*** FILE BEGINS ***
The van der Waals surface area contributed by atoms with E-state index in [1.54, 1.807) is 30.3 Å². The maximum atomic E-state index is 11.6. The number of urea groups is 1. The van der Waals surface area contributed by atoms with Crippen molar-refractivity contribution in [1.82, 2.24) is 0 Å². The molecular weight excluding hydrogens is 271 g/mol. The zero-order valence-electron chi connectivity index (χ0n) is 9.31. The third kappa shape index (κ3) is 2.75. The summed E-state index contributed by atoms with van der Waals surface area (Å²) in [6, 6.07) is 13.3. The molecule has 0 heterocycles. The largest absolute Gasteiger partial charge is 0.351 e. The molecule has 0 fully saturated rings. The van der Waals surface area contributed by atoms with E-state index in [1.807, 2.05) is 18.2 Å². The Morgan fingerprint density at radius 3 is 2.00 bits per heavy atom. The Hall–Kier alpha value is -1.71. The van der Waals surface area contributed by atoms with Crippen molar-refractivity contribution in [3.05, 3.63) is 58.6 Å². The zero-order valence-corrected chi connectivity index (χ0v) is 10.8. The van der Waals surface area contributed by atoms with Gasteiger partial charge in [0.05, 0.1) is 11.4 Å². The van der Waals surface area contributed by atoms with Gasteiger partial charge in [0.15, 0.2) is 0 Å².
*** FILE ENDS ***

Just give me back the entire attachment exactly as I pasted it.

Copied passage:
The van der Waals surface area contributed by atoms with E-state index in [1.54, 1.807) is 30.3 Å². The maximum atomic E-state index is 11.6. The number of urea groups is 1. The van der Waals surface area contributed by atoms with Crippen molar-refractivity contribution in [1.82, 2.24) is 0 Å². The molecular weight excluding hydrogens is 271 g/mol. The zero-order valence-electron chi connectivity index (χ0n) is 9.31. The third kappa shape index (κ3) is 2.75. The summed E-state index contributed by atoms with van der Waals surface area (Å²) in [6, 6.07) is 13.3. The molecule has 0 heterocycles. The largest absolute Gasteiger partial charge is 0.351 e. The molecule has 0 fully saturated rings. The van der Waals surface area contributed by atoms with E-state index in [1.807, 2.05) is 18.2 Å². The Morgan fingerprint density at radius 3 is 2.00 bits per heavy atom. The Hall–Kier alpha value is -1.71. The van der Waals surface area contributed by atoms with Crippen molar-refractivity contribution in [3.05, 3.63) is 58.6 Å². The zero-order valence-corrected chi connectivity index (χ0v) is 10.8. The van der Waals surface area contributed by atoms with Gasteiger partial charge in [0.05, 0.1) is 11.4 Å². The van der Waals surface area contributed by atoms with Gasteiger partial charge in [0.15, 0.2) is 0 Å².